SINGAPORE – Singapore is facing the largest local outbreak of Covid-19 infection in months. However, according to Dale Fisher, chairman of the World Health Organization’s (WHO) Global Outbreak Alert and Response Network, the situation could improve in the coming weeks.

“We believe we can break the transmission chains,” he told CNBC’s Street Signs Asia on Wednesday.

“With quite a sophisticated and thorough contact tracing, along with quarantining the contacts and isolating the cases, I would have confidence that the situation will improve in the next few weeks,” said Fisher, who is also a professor at Yong Loo Lin School of Medicine at the National University of Singapore.

Singapore’s new cases in the community rose from 11 the week before to 64 in the past week, the Ministry of Health announced on Tuesday.

The country’s multi-ministry task force announced Tuesday that stricter restrictions would be in place from May 8-30. The Straits Times index fell 1.04% on Wednesday afternoon.

Variants in the community

Authorities also said the “double mutant” variant of Covid – first detected in India – was found among locally transmitted cases. This B.1.617 strain is believed in part to be to blame for India’s rising caseload, which has marginalized its healthcare system as hospitals run out of beds and oxygen.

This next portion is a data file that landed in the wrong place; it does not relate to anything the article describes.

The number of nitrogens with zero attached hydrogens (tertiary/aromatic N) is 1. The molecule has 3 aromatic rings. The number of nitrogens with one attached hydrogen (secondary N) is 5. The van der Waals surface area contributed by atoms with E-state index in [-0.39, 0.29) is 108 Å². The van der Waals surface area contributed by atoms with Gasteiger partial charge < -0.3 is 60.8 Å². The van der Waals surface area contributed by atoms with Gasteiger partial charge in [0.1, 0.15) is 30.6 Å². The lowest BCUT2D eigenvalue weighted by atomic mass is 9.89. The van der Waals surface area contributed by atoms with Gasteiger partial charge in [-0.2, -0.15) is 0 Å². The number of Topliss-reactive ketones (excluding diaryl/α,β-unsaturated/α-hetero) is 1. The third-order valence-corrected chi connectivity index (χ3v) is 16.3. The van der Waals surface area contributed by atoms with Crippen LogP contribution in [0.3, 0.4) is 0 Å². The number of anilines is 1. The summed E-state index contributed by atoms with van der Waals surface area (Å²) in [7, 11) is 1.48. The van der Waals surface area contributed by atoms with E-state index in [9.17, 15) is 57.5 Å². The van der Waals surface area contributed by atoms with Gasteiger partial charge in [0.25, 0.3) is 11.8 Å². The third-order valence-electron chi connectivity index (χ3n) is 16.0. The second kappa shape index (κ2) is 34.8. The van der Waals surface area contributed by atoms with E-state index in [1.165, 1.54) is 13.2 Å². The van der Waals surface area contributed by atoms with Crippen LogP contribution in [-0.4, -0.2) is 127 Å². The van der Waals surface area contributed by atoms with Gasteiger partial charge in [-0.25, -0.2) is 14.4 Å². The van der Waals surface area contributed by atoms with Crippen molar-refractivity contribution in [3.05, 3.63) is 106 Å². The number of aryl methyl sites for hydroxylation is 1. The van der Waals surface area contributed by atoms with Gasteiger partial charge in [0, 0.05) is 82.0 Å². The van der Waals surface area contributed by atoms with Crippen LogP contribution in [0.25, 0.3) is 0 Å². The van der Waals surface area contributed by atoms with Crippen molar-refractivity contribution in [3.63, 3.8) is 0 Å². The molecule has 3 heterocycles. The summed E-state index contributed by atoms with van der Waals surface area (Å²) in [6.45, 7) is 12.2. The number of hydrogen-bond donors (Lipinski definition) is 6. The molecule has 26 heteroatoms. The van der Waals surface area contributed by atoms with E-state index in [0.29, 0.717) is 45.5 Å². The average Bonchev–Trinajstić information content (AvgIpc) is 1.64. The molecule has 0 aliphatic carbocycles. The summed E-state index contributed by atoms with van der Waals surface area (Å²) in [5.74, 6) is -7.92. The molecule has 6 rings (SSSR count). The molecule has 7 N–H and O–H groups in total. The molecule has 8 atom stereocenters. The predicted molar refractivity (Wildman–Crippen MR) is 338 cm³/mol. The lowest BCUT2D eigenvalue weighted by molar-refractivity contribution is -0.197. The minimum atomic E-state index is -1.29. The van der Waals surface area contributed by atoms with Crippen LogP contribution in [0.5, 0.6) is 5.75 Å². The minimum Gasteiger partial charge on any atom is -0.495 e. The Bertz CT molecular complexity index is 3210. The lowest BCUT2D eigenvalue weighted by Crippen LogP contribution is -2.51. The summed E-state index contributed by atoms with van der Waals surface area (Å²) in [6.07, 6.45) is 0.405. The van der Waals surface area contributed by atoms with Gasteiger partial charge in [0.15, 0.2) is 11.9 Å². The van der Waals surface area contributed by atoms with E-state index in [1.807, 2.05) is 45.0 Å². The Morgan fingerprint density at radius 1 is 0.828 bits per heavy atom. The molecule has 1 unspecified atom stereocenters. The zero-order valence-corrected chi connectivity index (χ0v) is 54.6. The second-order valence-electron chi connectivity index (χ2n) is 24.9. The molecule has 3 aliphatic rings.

Fisher said it was difficult to determine how much of an impact each variant can have on how the virus is transmitted.

While there is “good evidence” that many variants “increased portability”, this is not the only factor.

“It’s also about all of the different measures that are in place and actually those measures work. It’s just … this version of the virus is less forgiving of violations,” he said.

It’s about shutting down clusters, stopping transmission chains and living with (the virus) instead of having a … blunt shutdown.

Dale Fisher

Professor at the National University of Singapore.

He noted that some cases were confirmed after the 14-day quarantine was completed. Singapore has extended the quarantine period for travelers from higher risk countries to 21 days.

However, it’s not clear whether the incubation period is longer for variants of the virus, said Fisher, who added that there may also be false negative Covid test results – meaning that a person is actually sick with the disease but the test does indicate that she is not infected.

“Trust” in Singapore

Still, he said he has “a lot of confidence” in Singapore’s systems and believes the country is taking the right approach by not going into lockdown.

“It’s about shutting down clusters, stopping chains of transmission and living with (the virus) instead of having a … blunt shutdown,” he said. “We are aware of the social and economic consequences.”

On vaccinations, Fisher said Singapore likely leads the rest of Asia in terms of the proportion of its population that received at least one shot. “I think we’re getting there steadily,” he said. “Very high levels of nationwide vaccination are expected by October.”

As of April 18, more than 2.2 million doses of the vaccine had been administered in Singapore, the ministry said. The country reported 16 new cases on Wednesday, bringing the total to 61,268.